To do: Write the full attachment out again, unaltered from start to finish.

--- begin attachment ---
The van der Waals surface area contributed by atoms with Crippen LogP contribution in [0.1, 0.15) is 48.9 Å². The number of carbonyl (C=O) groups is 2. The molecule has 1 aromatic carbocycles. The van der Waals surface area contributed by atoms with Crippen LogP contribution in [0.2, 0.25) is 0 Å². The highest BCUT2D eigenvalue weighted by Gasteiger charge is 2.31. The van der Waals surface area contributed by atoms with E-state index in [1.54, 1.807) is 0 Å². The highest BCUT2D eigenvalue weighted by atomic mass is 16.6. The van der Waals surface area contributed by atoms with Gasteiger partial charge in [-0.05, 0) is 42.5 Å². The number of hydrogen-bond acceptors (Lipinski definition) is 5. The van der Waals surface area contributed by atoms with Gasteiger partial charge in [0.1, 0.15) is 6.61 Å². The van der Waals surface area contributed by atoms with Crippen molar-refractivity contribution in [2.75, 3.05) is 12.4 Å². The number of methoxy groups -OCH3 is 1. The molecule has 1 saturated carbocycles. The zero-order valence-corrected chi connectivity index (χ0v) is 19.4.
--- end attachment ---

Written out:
The van der Waals surface area contributed by atoms with Crippen LogP contribution in [0.1, 0.15) is 48.9 Å². The number of carbonyl (C=O) groups is 2. The molecule has 1 aromatic carbocycles. The van der Waals surface area contributed by atoms with Crippen LogP contribution in [0.2, 0.25) is 0 Å². The highest BCUT2D eigenvalue weighted by Gasteiger charge is 2.31. The van der Waals surface area contributed by atoms with E-state index in [1.54, 1.807) is 0 Å². The highest BCUT2D eigenvalue weighted by atomic mass is 16.6. The van der Waals surface area contributed by atoms with Gasteiger partial charge in [-0.05, 0) is 42.5 Å². The number of hydrogen-bond acceptors (Lipinski definition) is 5. The van der Waals surface area contributed by atoms with Gasteiger partial charge in [0.1, 0.15) is 6.61 Å². The van der Waals surface area contributed by atoms with Crippen molar-refractivity contribution in [2.75, 3.05) is 12.4 Å². The number of methoxy groups -OCH3 is 1. The molecule has 1 saturated carbocycles. The zero-order valence-corrected chi connectivity index (χ0v) is 19.4.